Sunday, December 13, 2009

Skipping Christmas


Four years ago, when I observed my best friend "skipping Christmas," it saddened me. That's because I knew that Pam was still mourning the loss of her beloved father, who had passed away that previous March.

But I know now that there is no such thing as "still mourning." Over time the mourning may lessen, subside, but it never stops.

And four years ago, I couldn't have ever imagined how difficult it was for anyone who has lost a loved one to experience that year of "firsts," such as the first birthday. Mom's was last Sunday. We have a family tradition that the birthday person gets to select their favorite meal and my sister prepares it at a joyous family celebration. Mom always chose tostadas. And so, last Sunday we invited her best friend to join our family tradition over a tostada dinner, and we spent the evening exchanging funny stories and memories. What could have been a difficult time ended up warming our hearts. It felt good. Right.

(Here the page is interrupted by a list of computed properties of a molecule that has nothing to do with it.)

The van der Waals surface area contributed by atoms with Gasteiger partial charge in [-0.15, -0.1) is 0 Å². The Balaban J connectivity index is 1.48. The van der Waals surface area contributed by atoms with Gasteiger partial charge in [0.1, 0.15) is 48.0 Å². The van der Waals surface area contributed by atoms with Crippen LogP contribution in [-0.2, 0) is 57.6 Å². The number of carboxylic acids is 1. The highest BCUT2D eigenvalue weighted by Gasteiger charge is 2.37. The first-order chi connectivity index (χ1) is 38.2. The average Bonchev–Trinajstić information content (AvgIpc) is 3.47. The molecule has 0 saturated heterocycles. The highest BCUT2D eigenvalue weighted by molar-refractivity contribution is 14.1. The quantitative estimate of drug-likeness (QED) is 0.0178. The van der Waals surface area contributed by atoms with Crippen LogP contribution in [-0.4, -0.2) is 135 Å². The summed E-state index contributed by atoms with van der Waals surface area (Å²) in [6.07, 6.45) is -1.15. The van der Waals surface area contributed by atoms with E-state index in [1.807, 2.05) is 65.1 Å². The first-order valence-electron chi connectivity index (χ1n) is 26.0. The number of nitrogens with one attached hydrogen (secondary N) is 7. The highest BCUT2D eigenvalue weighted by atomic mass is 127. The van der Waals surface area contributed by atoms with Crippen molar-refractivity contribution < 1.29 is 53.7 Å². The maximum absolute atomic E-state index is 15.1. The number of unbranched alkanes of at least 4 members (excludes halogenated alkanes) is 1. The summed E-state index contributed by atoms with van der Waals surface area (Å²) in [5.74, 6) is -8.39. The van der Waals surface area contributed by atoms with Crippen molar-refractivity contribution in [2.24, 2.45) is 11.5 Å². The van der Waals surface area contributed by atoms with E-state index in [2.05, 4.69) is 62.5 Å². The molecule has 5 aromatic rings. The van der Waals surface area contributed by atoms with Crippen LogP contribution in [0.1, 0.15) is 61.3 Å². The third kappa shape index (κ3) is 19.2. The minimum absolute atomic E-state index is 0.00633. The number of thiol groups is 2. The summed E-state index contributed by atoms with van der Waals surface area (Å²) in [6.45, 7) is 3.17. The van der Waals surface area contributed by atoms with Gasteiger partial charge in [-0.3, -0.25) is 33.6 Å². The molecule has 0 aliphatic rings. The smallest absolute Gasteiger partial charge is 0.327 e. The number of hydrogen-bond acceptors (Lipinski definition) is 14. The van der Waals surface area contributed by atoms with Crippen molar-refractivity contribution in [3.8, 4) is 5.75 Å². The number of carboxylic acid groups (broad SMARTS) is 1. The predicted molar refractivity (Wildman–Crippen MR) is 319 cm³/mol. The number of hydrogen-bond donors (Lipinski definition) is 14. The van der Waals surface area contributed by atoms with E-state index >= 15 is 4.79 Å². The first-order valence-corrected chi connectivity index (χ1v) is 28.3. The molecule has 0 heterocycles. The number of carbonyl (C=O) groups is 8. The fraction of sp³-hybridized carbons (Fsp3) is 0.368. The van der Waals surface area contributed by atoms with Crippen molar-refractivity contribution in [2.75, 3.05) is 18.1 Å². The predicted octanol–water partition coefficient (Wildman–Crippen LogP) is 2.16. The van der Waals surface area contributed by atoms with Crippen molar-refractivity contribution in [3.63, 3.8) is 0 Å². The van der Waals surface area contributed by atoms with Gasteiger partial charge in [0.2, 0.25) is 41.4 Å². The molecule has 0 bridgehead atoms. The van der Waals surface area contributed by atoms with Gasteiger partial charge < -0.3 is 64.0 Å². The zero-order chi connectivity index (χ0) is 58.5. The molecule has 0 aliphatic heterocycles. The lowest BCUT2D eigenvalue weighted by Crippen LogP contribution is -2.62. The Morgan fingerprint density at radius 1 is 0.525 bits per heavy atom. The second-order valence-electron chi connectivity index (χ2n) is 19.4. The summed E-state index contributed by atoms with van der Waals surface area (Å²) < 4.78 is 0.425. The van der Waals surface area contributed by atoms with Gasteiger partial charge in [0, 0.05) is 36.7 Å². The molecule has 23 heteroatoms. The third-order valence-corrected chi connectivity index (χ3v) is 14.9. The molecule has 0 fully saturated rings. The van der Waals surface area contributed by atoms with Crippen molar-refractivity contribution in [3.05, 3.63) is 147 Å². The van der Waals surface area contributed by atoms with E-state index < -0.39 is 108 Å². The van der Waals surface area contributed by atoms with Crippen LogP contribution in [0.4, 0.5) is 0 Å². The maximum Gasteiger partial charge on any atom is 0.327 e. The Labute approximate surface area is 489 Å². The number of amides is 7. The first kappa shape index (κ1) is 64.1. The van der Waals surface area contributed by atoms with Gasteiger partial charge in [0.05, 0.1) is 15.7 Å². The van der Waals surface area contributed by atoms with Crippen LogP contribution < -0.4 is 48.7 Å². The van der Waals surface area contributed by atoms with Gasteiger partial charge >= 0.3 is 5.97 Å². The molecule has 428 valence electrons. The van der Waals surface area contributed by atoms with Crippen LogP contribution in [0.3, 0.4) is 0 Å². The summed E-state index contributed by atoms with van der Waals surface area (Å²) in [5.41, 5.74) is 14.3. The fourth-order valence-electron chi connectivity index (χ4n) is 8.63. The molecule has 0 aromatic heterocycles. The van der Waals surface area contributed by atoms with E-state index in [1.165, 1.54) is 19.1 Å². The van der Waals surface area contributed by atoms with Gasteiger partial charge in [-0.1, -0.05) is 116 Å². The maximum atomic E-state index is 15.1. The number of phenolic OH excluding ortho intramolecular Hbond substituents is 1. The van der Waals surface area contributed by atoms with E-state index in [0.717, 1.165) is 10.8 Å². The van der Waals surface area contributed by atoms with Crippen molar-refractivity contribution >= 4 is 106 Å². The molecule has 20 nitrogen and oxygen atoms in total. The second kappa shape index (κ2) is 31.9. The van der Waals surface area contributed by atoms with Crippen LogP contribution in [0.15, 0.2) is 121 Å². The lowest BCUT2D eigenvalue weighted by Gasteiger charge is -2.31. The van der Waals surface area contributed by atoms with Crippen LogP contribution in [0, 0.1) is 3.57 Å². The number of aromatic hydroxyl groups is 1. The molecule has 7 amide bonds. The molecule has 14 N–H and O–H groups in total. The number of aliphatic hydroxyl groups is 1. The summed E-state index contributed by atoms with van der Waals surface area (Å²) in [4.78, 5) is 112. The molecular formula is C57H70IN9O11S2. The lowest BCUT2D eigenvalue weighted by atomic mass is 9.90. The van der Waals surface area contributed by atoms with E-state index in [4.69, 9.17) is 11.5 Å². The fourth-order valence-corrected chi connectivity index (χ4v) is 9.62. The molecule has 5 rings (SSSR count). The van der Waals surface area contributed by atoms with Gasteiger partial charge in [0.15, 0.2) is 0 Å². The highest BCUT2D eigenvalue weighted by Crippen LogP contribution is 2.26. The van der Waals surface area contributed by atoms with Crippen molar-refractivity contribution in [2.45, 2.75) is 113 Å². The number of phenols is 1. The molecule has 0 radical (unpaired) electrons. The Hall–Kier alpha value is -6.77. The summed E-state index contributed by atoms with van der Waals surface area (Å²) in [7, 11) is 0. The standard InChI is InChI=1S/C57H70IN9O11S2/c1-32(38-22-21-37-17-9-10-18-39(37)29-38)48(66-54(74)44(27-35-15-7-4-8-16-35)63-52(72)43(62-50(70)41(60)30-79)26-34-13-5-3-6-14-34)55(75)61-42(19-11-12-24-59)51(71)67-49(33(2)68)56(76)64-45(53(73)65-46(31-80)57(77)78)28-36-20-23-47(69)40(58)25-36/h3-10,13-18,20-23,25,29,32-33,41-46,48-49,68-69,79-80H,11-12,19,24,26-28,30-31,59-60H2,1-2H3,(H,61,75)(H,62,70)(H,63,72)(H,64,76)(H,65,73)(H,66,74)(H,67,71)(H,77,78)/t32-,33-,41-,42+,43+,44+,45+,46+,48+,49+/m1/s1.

But no matter how I try to spin it, Christmas this year isn't good or right. Every Christmas carol, every twinkling light, reminds me that last year at this time our family was healthy, whole and happy. I now understand Pam's decision four years ago when she chose to skip Christmas. No cards. No gifts. No decorations or parties or carols.

"Your mother wouldn't want that!" my friend, Patt, chided me. And she's absolutely right. Mom would be the first to tell us to whip out her favorite Christmas album by Andy Williams and spin it on the turntable.

But the brain can't force the heart. And my heart just isn't in it.

Friends who have experienced this type of loss promise that with each passing "first" it gets easier, and one day joy will return to my heart. I believe them. Just last night Pam called to tell me how pretty her Christmas tree looks.

And while my family may never again feel whole, in time I'll learn to be happy, and future Christmases will be good and right.
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